Designed to cover larger homes, the eight antennas can cover a massive 5,000 square feet and it is MU-MISO, meaning it can communicate with several devices at the same time.

As with most Asus routers, it is optimized for VPN usage meaning installation is a breeze and you won’t notice any drops in performance.

Pros Cons
+ Supports DD-WRT Does not support Tomato
+ A whopping eight antennas High price point

2. D-Link AC5300 Ultra Wi-Fi Router

Another fully-loaded VPN router is the D-Link AC5300. Offering comparable wireless performance to the Asus AC5300 router, it is another firm choice for somebody who wants unrivaled performance when using a VPN service through their router.

It comes with 8 antennas with further upgrades available, but we really can’t see the average user needing to take advantage of this. Also, just like the Asus router, it is tri-band and can support simultaneous connections from multiple devices at one time.

The AC5300 is a tri-band router

Its QoS (Quality of Service) engine prioritizes traffic and ensures the best performance for activities and programs that are data-intensive such as streaming video or playing games. Finally, it automatically adjusts transfer rates to prevent network latency when a slower device connects.

Pros Cons
+ Includes USB 3.0 and 2.0 ports No wireless bridging available
+ 4Gbps ethernet ports DD-WRT but no Tomato

3. NETGEAR Nighthawk X10 – The best VPN router for streaming and entertainment

What the NETGEAR Nighthawk X10 loses in terms of antennas—as you can see, it has four instead of eight—it makes up for in being a wireless AD router instead of a dual or tri-band router.

Alongside a 1.7GHz quad-core processor, this provides serious speed for devices that support 60GHz connections. While 60GHz connections are nowhere near being common yet, they will be in the future and the X10 is a great router to buy in preparation.

Like the D-Link router above, it has QoS software that prioritizes traffic and ensures peak performance for data-intensive tasks. While the X10 is pricey, it is a router that is future-proof and will last for a number of years… not something that can be said for even pricier dual and tri-band alternatives.

Pros Cons
+ Wireless AD Only two pairs of antenna
+ MU-MIMO support Again, no Tomato support
+ 1.7GHz quad-core processor

4. Asus RT-AC88U – Also built with gaming in mind

The Asus RT-AC88U is a dual-band router featuring two pairs of antennas that were designed specifically with video games in mind. Naturally, this makes it a good VPN router as it can stand up to high-performance tasks that are data-intensive such as streaming and torrenting, two things VPNs are regularly used for.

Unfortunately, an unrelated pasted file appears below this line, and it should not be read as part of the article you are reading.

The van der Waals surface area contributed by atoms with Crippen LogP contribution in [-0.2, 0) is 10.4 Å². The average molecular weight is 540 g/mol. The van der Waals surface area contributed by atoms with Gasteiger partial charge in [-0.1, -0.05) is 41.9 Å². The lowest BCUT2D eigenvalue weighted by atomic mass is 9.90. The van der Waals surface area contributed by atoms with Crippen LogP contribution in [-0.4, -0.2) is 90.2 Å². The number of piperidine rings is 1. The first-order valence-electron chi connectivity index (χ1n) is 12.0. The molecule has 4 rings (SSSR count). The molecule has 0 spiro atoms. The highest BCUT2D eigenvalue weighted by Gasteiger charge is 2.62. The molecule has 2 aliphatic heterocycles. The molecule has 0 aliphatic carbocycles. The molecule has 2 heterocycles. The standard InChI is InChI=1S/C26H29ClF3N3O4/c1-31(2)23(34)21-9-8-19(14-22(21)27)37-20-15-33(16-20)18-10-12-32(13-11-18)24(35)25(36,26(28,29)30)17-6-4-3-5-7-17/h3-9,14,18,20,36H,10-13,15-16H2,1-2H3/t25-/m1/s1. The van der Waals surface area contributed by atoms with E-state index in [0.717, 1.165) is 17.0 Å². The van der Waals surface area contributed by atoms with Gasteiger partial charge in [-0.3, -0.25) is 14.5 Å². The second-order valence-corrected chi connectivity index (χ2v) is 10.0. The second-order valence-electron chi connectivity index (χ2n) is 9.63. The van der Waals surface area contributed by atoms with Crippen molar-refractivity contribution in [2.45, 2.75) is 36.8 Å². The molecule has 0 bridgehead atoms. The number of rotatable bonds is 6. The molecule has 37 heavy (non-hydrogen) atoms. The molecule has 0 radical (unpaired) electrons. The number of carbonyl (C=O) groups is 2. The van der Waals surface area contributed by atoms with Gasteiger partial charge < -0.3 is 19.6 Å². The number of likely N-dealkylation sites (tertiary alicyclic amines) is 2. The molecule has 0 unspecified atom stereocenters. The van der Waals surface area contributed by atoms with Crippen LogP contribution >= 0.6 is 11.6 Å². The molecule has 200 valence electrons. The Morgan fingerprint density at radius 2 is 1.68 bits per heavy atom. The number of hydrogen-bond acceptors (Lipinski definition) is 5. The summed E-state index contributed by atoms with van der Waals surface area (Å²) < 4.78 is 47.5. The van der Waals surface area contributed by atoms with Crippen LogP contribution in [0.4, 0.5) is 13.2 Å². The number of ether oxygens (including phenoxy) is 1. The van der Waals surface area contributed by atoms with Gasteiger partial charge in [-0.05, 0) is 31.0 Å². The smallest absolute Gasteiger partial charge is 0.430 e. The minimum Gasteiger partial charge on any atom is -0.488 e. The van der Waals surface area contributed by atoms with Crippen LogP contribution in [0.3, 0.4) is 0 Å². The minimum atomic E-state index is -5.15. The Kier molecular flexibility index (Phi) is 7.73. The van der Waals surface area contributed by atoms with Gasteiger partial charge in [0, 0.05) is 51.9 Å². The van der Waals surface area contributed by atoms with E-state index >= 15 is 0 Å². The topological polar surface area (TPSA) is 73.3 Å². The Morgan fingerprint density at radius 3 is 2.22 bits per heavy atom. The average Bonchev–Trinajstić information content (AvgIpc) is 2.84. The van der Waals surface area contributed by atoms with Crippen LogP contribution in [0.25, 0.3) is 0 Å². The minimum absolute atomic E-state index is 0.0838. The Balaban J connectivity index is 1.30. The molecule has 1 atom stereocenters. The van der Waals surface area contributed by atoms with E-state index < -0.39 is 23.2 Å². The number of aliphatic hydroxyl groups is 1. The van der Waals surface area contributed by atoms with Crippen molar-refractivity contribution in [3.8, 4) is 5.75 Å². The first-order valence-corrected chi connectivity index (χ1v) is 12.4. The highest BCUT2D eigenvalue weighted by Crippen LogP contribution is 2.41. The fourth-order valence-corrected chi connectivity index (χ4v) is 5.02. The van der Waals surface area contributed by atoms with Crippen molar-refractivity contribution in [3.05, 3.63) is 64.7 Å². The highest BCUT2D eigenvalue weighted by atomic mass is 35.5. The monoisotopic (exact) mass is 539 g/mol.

VPN setup itself is relatively painless and the router supports DD-WRT. Most VPN providers have guides available on their websites to walk you through the process.

Pros Cons
+ 512MB of RAM Still no Tomato support
+ 1.4Ghz dual-core processor DD-WRT but no Tomato
+ 8(!) LAN ports The dual band requires manual setup
+ Very VPN-friendly and simple to use

5. Linksys WRT AC3200 – The best VPN router for standard everyday use

Finally, we have the Linksys WRT 3200. While it is by no means going to blow you away in terms of its performance, it is still good enough for most VPN users and is by no means a weak device.

If you simply need a router, any old router, that supports a VPN, go with this Linksys model that won’t break the bank and includes all the features and support you need.

It is a tri-band router with two pairs of antennas. It supports DD-WRT for seamless VPN compatibility and there are USB 3.0 and 4Gbps Ethernet ports, too. These features alone make the AC3200 a brilliant router in itself without even considering the support for VPN services.

Thanks to DD-WRT, VPN installation is a breeze and all VPN providers that support routers have their own guides and documentation to help you out if you need it.

Pros Cons
+ Tri-band Not the best router for super-intensive use
+ 4Gbps ethernet ports DD-WRT but no Tomato

You Can Always Buy a Pre-Configured Router

Is all this too much for you? Do you just want to buy a router and get going without all the hassle of configuring it yourself?

If you want the easy way out and are only interested in having a VPN router that works easily and with minimal fuss, you can always opt to purchase a pre-configured VPN router.

Essentially, a standard router (e.g. one made by Linksys) comes pre-loaded with a certain VPN service and is ready to use out of the box, all you need to do is authenticate.

ExpressVPN’s range of DD-WRT FlashRouters and NordVPN’s FlashRouter are prime examples of these. (Here are our top recommendations for VPNs with pre-configured routers.)

Of course, the major pro is that you get all the benefits associated with a VPN router without having to choose and configure one yourself. The downsides, however, include the fact that your choice of a router is limited and that you pay the price of convenience—VPN-specific FlashRouters are often quite expensive.

Whichever option you choose, we hope you’re now armed with sufficient knowledge to find the best method that works for you!

Published by

Jamie Cambell

Ethical Hacker. Ph.D., M.S. in Computer Science at University of California, Berkeley. Technology enthusiast and also a part-time gamer. My goal is liberating the Internet.